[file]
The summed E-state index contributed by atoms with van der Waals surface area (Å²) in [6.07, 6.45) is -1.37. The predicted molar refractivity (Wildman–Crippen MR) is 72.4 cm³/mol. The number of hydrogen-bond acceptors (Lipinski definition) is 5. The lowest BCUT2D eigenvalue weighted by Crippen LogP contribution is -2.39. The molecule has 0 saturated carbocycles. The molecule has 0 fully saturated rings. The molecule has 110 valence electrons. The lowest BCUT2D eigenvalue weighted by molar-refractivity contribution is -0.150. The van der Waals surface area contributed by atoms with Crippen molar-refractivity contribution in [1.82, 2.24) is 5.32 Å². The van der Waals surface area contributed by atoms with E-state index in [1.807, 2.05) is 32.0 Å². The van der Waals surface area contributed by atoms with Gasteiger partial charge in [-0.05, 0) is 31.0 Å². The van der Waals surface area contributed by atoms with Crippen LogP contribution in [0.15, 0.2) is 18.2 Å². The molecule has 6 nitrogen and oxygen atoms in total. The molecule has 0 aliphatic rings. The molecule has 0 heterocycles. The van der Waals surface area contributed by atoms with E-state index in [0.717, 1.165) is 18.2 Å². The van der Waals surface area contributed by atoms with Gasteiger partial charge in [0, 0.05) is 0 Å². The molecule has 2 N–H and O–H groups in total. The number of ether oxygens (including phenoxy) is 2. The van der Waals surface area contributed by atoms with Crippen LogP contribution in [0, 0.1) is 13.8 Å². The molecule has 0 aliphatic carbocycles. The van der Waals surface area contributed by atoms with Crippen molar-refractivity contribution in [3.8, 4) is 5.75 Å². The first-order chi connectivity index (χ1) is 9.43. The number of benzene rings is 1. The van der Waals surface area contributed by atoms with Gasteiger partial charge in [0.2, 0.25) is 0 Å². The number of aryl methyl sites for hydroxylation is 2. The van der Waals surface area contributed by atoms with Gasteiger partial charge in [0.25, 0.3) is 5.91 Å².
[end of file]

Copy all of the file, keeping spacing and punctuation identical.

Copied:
The summed E-state index contributed by atoms with van der Waals surface area (Å²) in [6.07, 6.45) is -1.37. The predicted molar refractivity (Wildman–Crippen MR) is 72.4 cm³/mol. The number of hydrogen-bond acceptors (Lipinski definition) is 5. The lowest BCUT2D eigenvalue weighted by Crippen LogP contribution is -2.39. The molecule has 0 saturated carbocycles. The molecule has 0 fully saturated rings. The molecule has 110 valence electrons. The lowest BCUT2D eigenvalue weighted by molar-refractivity contribution is -0.150. The van der Waals surface area contributed by atoms with Crippen molar-refractivity contribution in [1.82, 2.24) is 5.32 Å². The van der Waals surface area contributed by atoms with E-state index in [1.807, 2.05) is 32.0 Å². The van der Waals surface area contributed by atoms with Gasteiger partial charge in [-0.05, 0) is 31.0 Å². The van der Waals surface area contributed by atoms with Crippen LogP contribution in [0.15, 0.2) is 18.2 Å². The molecule has 6 nitrogen and oxygen atoms in total. The molecule has 0 aliphatic rings. The molecule has 0 heterocycles. The van der Waals surface area contributed by atoms with E-state index in [0.717, 1.165) is 18.2 Å². The van der Waals surface area contributed by atoms with Gasteiger partial charge in [0, 0.05) is 0 Å². The molecule has 2 N–H and O–H groups in total. The number of ether oxygens (including phenoxy) is 2. The van der Waals surface area contributed by atoms with Crippen LogP contribution in [0, 0.1) is 13.8 Å². The molecule has 0 aliphatic carbocycles. The van der Waals surface area contributed by atoms with Crippen molar-refractivity contribution in [3.8, 4) is 5.75 Å². The first-order chi connectivity index (χ1) is 9.43. The number of benzene rings is 1. The van der Waals surface area contributed by atoms with Gasteiger partial charge in [0.2, 0.25) is 0 Å². The number of aryl methyl sites for hydroxylation is 2. The van der Waals surface area contributed by atoms with Gasteiger partial charge in [0.25, 0.3) is 5.91 Å².